The Motivation to Crochet

Aug 8, 2011

The exact origins of crochet remain a mystery. We have only theories and suppositions about the first projects created. Were the first examples of crochet blankets, hats, mittens, or lace, and who were the people who first discovered the beauty of crochet?

While we may not have much information on crochet's inception, its crucial role in the nineteenth and twentieth centuries is well documented through personal histories, carefully preserved garments and accessories, and photographs. And it is the early crocheters that fascinate me.

Billy Monday was a football player in the late 1800s. But when he was seriously injured in a college game, he suddenly found himself permanently confined to a wheelchair. Left unable to physically perform most jobs of the era, Billy turned to crochet to support his wife and family. He made and sold lace bedspreads, shopping bags, and the popular seed handbags. He also gave crochet lessons to those interested in "crochet-work."

First Lady Grace Coolidge was an avid crafter. She claimed to have learned to sew on a button before she learned to walk, though she admitted that she was a late walker and the button placement was not entirely accurate. She learned to crochet, knit, and sew from her mother. When her husband, Calvin, served in the stated offices in Boston, she would occasionally visit during the week, crocheting "all the way down on the train." And after her sixteen-year-old son's death in 1924, Grace turned to crochet to ease her pain. In June of 1927, she finished a filet crochet coverlet that she had designed for the Lincoln bedroom in the White House.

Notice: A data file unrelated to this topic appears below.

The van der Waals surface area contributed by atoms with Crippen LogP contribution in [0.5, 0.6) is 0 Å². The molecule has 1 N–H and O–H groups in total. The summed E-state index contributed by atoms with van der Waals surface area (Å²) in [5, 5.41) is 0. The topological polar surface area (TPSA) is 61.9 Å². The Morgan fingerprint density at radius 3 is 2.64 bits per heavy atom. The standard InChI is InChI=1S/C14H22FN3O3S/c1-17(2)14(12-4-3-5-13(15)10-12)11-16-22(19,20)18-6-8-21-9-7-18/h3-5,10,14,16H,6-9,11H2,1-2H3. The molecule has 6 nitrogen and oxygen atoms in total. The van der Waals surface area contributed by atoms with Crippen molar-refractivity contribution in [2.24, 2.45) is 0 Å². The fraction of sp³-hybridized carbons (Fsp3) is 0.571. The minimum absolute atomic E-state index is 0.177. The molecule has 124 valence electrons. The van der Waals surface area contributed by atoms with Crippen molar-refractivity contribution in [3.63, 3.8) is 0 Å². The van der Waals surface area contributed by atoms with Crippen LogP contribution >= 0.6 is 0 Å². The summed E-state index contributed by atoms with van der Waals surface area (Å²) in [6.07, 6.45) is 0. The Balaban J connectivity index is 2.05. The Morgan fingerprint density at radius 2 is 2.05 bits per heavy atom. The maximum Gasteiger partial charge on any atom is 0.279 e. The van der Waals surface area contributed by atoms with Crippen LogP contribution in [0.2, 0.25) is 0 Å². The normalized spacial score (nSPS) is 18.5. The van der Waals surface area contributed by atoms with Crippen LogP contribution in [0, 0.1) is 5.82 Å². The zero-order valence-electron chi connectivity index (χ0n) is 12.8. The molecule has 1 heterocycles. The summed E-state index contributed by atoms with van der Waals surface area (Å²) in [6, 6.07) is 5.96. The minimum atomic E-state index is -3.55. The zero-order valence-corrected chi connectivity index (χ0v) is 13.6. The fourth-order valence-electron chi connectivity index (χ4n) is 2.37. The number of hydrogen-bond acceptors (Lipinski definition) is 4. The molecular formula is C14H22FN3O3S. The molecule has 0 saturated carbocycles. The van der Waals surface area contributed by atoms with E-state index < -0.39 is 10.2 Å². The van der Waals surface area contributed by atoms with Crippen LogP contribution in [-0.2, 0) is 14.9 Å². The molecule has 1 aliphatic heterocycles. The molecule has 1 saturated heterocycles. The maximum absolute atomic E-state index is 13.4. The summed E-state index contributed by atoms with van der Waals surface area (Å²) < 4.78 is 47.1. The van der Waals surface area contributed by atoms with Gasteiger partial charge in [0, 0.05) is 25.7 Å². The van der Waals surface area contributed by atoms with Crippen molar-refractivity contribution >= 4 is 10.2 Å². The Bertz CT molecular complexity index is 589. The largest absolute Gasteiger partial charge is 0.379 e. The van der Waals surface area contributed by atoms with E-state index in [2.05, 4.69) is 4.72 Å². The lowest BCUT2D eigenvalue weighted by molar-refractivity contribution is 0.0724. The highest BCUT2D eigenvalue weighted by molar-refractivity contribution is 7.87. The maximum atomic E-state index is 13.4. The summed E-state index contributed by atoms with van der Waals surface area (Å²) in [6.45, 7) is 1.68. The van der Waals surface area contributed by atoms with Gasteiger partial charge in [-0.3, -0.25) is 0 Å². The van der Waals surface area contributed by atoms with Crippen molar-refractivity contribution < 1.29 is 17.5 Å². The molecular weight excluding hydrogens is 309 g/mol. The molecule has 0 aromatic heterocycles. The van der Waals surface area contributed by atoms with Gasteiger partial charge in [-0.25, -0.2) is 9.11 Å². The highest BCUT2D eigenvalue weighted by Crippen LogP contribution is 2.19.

In studying the history of crochet, I have discovered that those early crocheters were motivated by the same things we are today. Some crocheted as a means of income, some to heal from the pain of life, and some to create those luxuries we all crave. But more than that, they all crocheted because they loved it. Order Crochet Traditions today to learn more about these and other early crocheters and explore the technique and patterns of their day.

Best wishes,

P.S. Let us know what motivates your crochet.


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on Aug 8, 2011 4:50 PM

You asked us(your reader) to share what motives us to crochet.  My motivation is my family and friends.  I love crocheting unique and one of a kind gifts for them.  I made a batman emblem afghan for my nephew as a graduation present.  It was over sized and he LOVED it.  His parents say he takes it everywhere he goes.... including camping!!!   I live in a different state from all my family, so it gives me a way to show and share my love with them.

It is slowly becoming a lost art with our young people.  They don't want to learn how to crochet.  

AnneM@25 wrote
on Aug 8, 2011 6:08 PM

My motivation is pretty varied. I re-learned to crochet to help me; some stress-related things in my life were so consuming that I needed a break. I continued because I got hooked (yes, pun...) on the end result, as well as the journey. And then, I started getting requests for items to be sold.

Last but not least...@lizardladysandy, I find it quite the opposite. I have many friends, much younger than I, who do want to learn and or teach crochet. One of my daughters wants to knit,  the other crochet. And they are 16 and 10. It may not be as prevalent, but it is continuing!